An important contribution of this study is its examination of relationship-specific contraceptive practices within a multilevel framework and the subsequent finding that individuals may behave differently in different relationships. Future research endeavors would benefit from richer data on romantic and sexual relationships, which would allow for an investigation of the potential mechanisms by which the relationship context influences contraceptive behaviors. Data that include attitudinal indicators of commitment, such as relationship quality and satisfaction, are still lacking relative to behavioral indicators like frequency of sex and duration. In addition, questions that go beyond asking about contraceptive use at first and last sex are necessary to better understand changes in contraceptive behaviors across time within a given relationship.

The findings from this study also suggest the need for programs that are relationship-focused, even if only one partner in the relationship is involved in the program. The relationship context is shown to have important associations with contraceptive practices, which remain even after controlling for a comprehensive set of individual and family characteristics and prior relationship experiences. This suggests the need for programs that promote the discussion of young people’s specific relationship experiences, particularly the characteristics of their partners and the types of relationships in which they are involved, and that encourage the involvement of their partners. For instance, given that an age difference between partners was detrimental to the use of any contraception, more-targeted interventions that provide young people with the skills to discuss and negotiate contraception in such heterogamous relationships would be extremely beneficial. In addition, these interventions should be geared toward both women and men because men with older partners are also less likely to report the use of contraception. Moreover, the results indicate that the patterns of associations for both relationship commitment and couple heterogamy vary by gender and, therefore, programs should be responsive to these differences.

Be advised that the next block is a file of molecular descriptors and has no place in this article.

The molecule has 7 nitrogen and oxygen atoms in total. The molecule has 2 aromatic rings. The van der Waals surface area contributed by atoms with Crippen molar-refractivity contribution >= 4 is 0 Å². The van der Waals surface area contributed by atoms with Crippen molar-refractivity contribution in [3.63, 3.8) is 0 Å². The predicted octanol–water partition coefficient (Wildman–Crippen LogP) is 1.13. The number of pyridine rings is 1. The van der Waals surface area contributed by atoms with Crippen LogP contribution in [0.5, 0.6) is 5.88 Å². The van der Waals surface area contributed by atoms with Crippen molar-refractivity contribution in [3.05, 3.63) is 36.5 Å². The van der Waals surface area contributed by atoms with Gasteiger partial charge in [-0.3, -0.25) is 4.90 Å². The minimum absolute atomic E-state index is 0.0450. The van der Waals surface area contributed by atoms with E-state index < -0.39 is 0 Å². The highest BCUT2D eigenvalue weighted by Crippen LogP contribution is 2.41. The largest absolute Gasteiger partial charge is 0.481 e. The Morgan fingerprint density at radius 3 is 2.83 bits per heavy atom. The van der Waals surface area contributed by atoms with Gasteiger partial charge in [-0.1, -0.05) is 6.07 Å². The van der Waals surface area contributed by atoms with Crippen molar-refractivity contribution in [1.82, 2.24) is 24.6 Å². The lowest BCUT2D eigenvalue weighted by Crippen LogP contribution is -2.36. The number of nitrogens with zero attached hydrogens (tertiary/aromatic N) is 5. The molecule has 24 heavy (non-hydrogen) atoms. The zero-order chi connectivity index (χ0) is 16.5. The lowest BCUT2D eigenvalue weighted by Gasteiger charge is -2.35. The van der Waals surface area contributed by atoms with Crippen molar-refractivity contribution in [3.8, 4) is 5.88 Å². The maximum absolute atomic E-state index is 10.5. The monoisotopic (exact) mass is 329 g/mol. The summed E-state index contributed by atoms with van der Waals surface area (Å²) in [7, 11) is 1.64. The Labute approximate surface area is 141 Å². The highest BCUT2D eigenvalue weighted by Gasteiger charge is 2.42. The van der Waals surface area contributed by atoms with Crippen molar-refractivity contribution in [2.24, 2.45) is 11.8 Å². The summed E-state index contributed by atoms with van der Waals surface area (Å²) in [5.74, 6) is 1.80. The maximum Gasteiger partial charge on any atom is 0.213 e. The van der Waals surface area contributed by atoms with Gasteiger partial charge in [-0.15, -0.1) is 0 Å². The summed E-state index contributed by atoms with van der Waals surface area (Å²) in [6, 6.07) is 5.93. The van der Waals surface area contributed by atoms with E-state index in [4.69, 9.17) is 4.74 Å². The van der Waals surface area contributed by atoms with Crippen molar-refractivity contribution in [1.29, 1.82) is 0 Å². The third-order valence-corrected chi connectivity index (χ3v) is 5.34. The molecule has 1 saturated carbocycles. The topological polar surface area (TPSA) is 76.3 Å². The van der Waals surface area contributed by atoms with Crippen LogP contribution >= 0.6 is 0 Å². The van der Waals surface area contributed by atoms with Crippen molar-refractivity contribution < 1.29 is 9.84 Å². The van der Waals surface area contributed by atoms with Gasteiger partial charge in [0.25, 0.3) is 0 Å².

Acknowledgments

The research on which this article is based was supported by a pre-doctoral fellowship to Yasamin Kusunoki from the California Center for Population Research Training Program while she was a graduate student at the University of California, Los Angeles, which was supported by a grant from NICHD (T32 HD007545) and by two research grants to Dawn M. Upchurch funded by NICHD (R01 HD36993 and R01 HD41886). An NICHD Postdoctoral Fellowship (T32 HD007339) at the Population Studies Center at the University of Michigan provided additional support to Yasamin Kusunoki. The authors thank Jennifer Barber, N.E. Barr, Sarah Burgard, David Harding, and three anonymous reviewers for their helpful comments. An earlier version of this article was presented at the annual meeting of the Population Association of America in Philadelphia, March 31–April 2, 2005. This research uses data from Add Health, a program project designed by J. Richard Udry, Peter S. Bearman, and Kathleen Mullan Harris, and funded by a grant (P01-HD31921) from the Eunice Kennedy Shriver National Institute of Child Health and Human Development, with cooperative funding from 17 other agencies. Special acknowledgment is due to Ronald R. Rindfuss and Barbara Entwisle for assistance in the original design. Persons interested in obtaining data files from Add Health should contact Add Health, Carolina Population Center, 123W. Franklin Street, Chapel Hill, NC 27516–2524 (addhealth@unc.edu). No direct support was received from Grant P01-HD31921 for this analysis.

Notes

1

We recognize the potential recall bias for relationships that occurred further in the past. We replicated the final model for relationships that were ongoing in the past three years and found comparable results.

2

This part of the study design was motivated by the different research interests of the Add Health investigators, which resulted in different versions of the questionnaire being administered according to relationship type (sexual, important, or couple). Refer to the Add Health website for details (http://www.cpc.unc.edu/projects/addhealth/files/w3cdbk/sect19.zip).

3

Only 1.5% of relationships did not have valid contraception information (i.e., the information was missing).

4

In addition, we performed latent class analysis, which provides fit statistics, in order to compare results to those from the cluster analysis. The latent class analysis indicated a three-cluster solution as having the best fit. In general, this three-class solution is a collapsed version of the five-category cluster solution. We chose the five-category cluster solution because it reveals important variations in contraceptive method choice that are masked by the three-class solution.

5

aML does not have survey estimation procedures comparable to those within Stata. Therefore, the school-based (and thus clustered) design of Add Health is handled by treating the school as an additional level and including the Add Health’s post-stratification variable (region of the United States) at the school level.

6

We also ran separate models that included gender by relationship commitment and couple heterogamy; we discuss only significant gender differences in the text.

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Supplementary data